jansid jansid writes: This is a lovely finish and has come at just the right time as I am about to make an unlined jacket so will try this out. I will make a few samples first to find the best stitch length, thread etc.
Posted: 6:39 am on February 5th

cynsew cynsew writes: Hi Susan,

This is beautiful!! I am making a coat with no lining and using the Hong Kong finish on the seams. It says to lightly sew the seams to the jacket to keep them from flopping around. Just as you say it will! I love this idea and will finish with this seam finish. I think it will look great!
Once again, thank you for sharing your techniques, it is sooo appreciated!! Cindy
Posted: 6:27 am on February 5th

SewingSadie SewingSadie writes: I am currently working on a Sateen fabric dress with 7 skirt panels and this would have made a good way to finish the seams. It also has Princess seams in the bodice, front & back, as well as the side seams and the seam that connects the bodice to the skirt. SO, seams for days!!!It's too late to try on this dress, as I have already pinked all my seams down to about 1/4" and then stitched each seam at about 1/8" from the the edge and the original seam (in other words, in the center of the seam and the pinked edge). BUT, I will definately save this so I can experiment with it in the future, as it liiks ilke a nice, clean way to finish seams! Thanks for sharing this technique! Most Sincerely, SewingSadie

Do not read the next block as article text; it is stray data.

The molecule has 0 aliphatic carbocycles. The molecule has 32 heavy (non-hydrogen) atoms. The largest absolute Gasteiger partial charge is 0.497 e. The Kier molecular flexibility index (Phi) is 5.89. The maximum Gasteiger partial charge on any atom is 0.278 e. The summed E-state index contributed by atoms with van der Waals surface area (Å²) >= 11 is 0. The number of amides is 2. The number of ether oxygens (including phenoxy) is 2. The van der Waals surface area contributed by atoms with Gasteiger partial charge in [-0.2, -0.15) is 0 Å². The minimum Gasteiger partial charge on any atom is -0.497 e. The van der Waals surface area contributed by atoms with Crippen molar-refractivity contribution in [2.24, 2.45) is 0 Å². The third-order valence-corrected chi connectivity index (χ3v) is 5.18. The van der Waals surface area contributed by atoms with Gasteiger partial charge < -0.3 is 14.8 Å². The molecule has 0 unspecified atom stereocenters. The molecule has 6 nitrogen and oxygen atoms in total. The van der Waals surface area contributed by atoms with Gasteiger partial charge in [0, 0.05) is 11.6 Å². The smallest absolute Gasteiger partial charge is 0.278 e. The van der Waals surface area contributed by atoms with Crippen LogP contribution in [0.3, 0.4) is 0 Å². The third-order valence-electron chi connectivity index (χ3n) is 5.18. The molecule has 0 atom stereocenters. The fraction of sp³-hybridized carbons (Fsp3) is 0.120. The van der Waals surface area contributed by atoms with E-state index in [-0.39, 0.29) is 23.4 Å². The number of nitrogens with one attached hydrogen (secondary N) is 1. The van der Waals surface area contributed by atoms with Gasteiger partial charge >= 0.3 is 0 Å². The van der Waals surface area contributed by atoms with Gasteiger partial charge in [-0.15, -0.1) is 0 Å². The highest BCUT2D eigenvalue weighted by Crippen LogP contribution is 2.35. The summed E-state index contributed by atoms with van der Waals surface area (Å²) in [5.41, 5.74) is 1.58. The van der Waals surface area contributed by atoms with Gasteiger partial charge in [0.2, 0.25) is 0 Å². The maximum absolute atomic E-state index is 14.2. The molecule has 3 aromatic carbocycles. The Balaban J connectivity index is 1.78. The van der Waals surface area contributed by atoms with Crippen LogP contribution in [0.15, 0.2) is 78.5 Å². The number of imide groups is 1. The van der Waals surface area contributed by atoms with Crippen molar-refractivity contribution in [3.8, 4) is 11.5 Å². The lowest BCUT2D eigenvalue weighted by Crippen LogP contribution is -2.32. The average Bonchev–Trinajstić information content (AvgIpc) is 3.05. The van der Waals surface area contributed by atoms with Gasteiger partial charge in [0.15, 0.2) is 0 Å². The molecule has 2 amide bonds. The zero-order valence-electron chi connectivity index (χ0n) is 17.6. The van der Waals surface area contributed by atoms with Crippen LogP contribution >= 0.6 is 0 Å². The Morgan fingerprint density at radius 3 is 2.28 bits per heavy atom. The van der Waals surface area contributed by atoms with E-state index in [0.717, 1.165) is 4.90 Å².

Posted: 12:49 am on February 5th

Barbara_J Barbara_J writes: Thank you Susan for sharing the tutorial. My issue is I always prefer the look of the top stitches rather that the bottom stitches. Therefore with your method the bottom stitches will appear on the public side of the garment and it wont be as nice. Not sure if this is an issue with my sewing machine.

Barbara J, Kuala Lumpur, Malaysia
Posted: 12:11 am on February 5th

user-784666 user-784666 writes: What about the Phoenix area would love classes here
Posted: 12:09 am on February 5th